By John Salak –
The joys of family life aren’t all they’re cracked up to be compared to the fun and relaxation people enjoy hanging out with friends, at least according to research coming out of Southern Methodist University.
The news is only worse for significant others. SMU psychology professor Nathan Hudson not only claims that people have a stronger sense of wellbeing in the company of friends than family, he also reports that time with spouses and romantic partners scored even lower on the wellbeing scale than family.
There’s a caveat to Hudson’s research that involved more than 400 participants. He maintains that his findings may have more to do with the activities surrounding these interactions than the specific people involved. Think about it. Time spent with friends more often than not involves “enjoyable activities,” whereas time with family members and significant others means at times tackling unpleasant tasks and chores.
“Our study suggests that this doesn’t have to do with the fundamental nature of kith versus kin relationships,” Hudson said. “When we statistically controlled for activities, the ‘mere presence’ of children, romantic partners, and friends predicted similar levels of happiness. Thus, this paper provides an optimistic view of family and suggests that people genuinely enjoy their romantic partners and children.”
The research centered on asking the participants to rate experiences they have had with family and friends, noting various emotions, such as happy, satisfied, and with a sense of meaning. Each emotion was rated from 0 (almost never) to 6 (almost always).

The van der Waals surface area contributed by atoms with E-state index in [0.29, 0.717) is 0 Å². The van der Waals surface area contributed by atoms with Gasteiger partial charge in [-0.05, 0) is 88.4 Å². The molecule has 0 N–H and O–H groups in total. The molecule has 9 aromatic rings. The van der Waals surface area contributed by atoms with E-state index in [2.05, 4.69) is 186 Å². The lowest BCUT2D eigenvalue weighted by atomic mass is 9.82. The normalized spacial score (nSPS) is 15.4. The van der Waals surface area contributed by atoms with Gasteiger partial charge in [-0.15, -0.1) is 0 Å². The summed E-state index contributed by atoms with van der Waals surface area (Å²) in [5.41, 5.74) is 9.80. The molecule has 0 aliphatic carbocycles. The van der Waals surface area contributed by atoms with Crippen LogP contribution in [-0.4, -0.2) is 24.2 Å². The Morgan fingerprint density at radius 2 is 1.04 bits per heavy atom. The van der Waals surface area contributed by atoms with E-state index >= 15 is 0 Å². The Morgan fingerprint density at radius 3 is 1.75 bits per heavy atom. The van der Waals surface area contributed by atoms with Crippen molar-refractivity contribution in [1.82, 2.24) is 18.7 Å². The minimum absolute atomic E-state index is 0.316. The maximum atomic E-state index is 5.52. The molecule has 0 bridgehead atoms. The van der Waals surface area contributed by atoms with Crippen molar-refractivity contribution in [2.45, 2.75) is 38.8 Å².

The finding found that activities with their romantic partners often include socializing, relaxing, and eating. Participants do the same things with friends, they just do more of it. But they obviously do fewer annoying tasks in comparison with friends like housework, repairs, etc. The difference actually was pretty sizeable as 65 percent of participant experiences with friends involved socializing, while this accounted for only 28 percent of the time with partners.
Chores and work also ate up a lot of time the participants spent with children, which resulted in negative associations. Parents, nonetheless, still viewed childcare as a positive experience.
Beyond this, once the annoying activities were taken out of the equation, participants generally recorded the same levels of well-being with friends, partners and children.
Hudson notes there is a critical lesson in his findings. “It’s important to create opportunities for positive experiences with romantic partners and children — and to really mentally savor those positive times. In contrast, family relationships that involve nothing but chores, housework, and childcare likely won’t predict a lot of happiness.”